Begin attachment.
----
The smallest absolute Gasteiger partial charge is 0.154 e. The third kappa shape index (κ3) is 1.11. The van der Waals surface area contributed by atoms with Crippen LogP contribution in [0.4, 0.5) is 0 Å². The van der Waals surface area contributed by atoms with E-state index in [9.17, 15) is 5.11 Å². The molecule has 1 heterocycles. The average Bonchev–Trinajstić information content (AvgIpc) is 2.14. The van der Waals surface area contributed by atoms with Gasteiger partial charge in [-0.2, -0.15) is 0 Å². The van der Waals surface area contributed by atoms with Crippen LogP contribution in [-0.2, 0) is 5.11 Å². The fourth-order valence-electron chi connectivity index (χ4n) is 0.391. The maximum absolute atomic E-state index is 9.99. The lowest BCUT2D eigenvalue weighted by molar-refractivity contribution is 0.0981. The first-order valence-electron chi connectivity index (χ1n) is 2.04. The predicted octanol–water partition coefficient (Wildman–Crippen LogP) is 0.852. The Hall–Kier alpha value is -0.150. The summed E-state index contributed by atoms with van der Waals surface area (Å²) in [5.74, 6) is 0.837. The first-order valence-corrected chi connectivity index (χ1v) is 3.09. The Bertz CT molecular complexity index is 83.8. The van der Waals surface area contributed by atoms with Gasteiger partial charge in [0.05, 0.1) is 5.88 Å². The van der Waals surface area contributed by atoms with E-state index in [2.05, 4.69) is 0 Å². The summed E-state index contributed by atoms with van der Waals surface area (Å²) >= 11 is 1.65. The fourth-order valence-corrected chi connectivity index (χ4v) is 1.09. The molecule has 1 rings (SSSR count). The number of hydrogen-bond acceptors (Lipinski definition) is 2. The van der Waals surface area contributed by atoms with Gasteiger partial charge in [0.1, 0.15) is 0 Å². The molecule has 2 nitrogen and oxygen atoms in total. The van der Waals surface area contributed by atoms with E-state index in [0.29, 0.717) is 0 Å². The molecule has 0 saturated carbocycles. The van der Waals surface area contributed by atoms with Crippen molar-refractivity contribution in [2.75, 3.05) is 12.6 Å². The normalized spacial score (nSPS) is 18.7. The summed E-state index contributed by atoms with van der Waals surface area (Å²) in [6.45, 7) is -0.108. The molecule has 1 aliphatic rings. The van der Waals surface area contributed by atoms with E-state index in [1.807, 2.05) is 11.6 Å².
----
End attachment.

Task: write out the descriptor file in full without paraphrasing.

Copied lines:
The smallest absolute Gasteiger partial charge is 0.154 e. The third kappa shape index (κ3) is 1.11. The van der Waals surface area contributed by atoms with Crippen LogP contribution in [0.4, 0.5) is 0 Å². The van der Waals surface area contributed by atoms with E-state index in [9.17, 15) is 5.11 Å². The molecule has 1 heterocycles. The average Bonchev–Trinajstić information content (AvgIpc) is 2.14. The van der Waals surface area contributed by atoms with Gasteiger partial charge in [-0.2, -0.15) is 0 Å². The van der Waals surface area contributed by atoms with Crippen LogP contribution in [-0.2, 0) is 5.11 Å². The fourth-order valence-electron chi connectivity index (χ4n) is 0.391. The maximum absolute atomic E-state index is 9.99. The lowest BCUT2D eigenvalue weighted by molar-refractivity contribution is 0.0981. The first-order valence-electron chi connectivity index (χ1n) is 2.04. The predicted octanol–water partition coefficient (Wildman–Crippen LogP) is 0.852. The Hall–Kier alpha value is -0.150. The summed E-state index contributed by atoms with van der Waals surface area (Å²) in [5.74, 6) is 0.837. The first-order valence-corrected chi connectivity index (χ1v) is 3.09. The Bertz CT molecular complexity index is 83.8. The van der Waals surface area contributed by atoms with Gasteiger partial charge in [0.05, 0.1) is 5.88 Å². The van der Waals surface area contributed by atoms with E-state index in [2.05, 4.69) is 0 Å². The summed E-state index contributed by atoms with van der Waals surface area (Å²) >= 11 is 1.65. The fourth-order valence-corrected chi connectivity index (χ4v) is 1.09. The molecule has 1 rings (SSSR count). The number of hydrogen-bond acceptors (Lipinski definition) is 2. The van der Waals surface area contributed by atoms with Gasteiger partial charge in [0.1, 0.15) is 0 Å². The molecule has 2 nitrogen and oxygen atoms in total. The van der Waals surface area contributed by atoms with E-state index in [0.29, 0.717) is 0 Å². The molecule has 0 saturated carbocycles. The van der Waals surface area contributed by atoms with Crippen molar-refractivity contribution in [2.75, 3.05) is 12.6 Å². The normalized spacial score (nSPS) is 18.7. The summed E-state index contributed by atoms with van der Waals surface area (Å²) in [6.45, 7) is -0.108. The molecule has 1 aliphatic rings. The van der Waals surface area contributed by atoms with E-state index in [1.807, 2.05) is 11.6 Å².